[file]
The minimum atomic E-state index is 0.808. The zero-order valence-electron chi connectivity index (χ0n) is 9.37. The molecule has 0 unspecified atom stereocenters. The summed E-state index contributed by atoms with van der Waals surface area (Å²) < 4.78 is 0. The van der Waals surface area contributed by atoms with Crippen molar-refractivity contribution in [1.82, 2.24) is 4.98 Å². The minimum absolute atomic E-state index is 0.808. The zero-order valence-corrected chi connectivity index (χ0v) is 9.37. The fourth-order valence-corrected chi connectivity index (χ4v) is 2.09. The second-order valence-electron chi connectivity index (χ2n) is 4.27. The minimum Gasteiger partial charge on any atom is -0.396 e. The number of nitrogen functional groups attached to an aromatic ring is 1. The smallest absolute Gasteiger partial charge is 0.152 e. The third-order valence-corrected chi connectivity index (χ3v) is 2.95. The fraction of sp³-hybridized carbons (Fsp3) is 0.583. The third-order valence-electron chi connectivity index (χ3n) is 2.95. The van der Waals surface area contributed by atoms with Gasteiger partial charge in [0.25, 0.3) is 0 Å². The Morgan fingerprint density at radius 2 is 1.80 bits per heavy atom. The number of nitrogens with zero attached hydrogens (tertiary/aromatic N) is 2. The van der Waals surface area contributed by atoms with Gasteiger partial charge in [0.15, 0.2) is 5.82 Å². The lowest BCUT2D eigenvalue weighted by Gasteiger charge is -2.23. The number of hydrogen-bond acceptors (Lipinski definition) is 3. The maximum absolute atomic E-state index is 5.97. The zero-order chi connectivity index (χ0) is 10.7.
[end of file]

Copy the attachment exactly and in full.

The minimum atomic E-state index is 0.808. The zero-order valence-electron chi connectivity index (χ0n) is 9.37. The molecule has 0 unspecified atom stereocenters. The summed E-state index contributed by atoms with van der Waals surface area (Å²) < 4.78 is 0. The van der Waals surface area contributed by atoms with Crippen molar-refractivity contribution in [1.82, 2.24) is 4.98 Å². The minimum absolute atomic E-state index is 0.808. The zero-order valence-corrected chi connectivity index (χ0v) is 9.37. The fourth-order valence-corrected chi connectivity index (χ4v) is 2.09. The second-order valence-electron chi connectivity index (χ2n) is 4.27. The minimum Gasteiger partial charge on any atom is -0.396 e. The number of nitrogen functional groups attached to an aromatic ring is 1. The smallest absolute Gasteiger partial charge is 0.152 e. The third-order valence-corrected chi connectivity index (χ3v) is 2.95. The fraction of sp³-hybridized carbons (Fsp3) is 0.583. The third-order valence-electron chi connectivity index (χ3n) is 2.95. The van der Waals surface area contributed by atoms with Gasteiger partial charge in [0.25, 0.3) is 0 Å². The Morgan fingerprint density at radius 2 is 1.80 bits per heavy atom. The number of nitrogens with zero attached hydrogens (tertiary/aromatic N) is 2. The van der Waals surface area contributed by atoms with Gasteiger partial charge in [0.15, 0.2) is 5.82 Å². The lowest BCUT2D eigenvalue weighted by Gasteiger charge is -2.23. The number of hydrogen-bond acceptors (Lipinski definition) is 3. The maximum absolute atomic E-state index is 5.97. The zero-order chi connectivity index (χ0) is 10.7.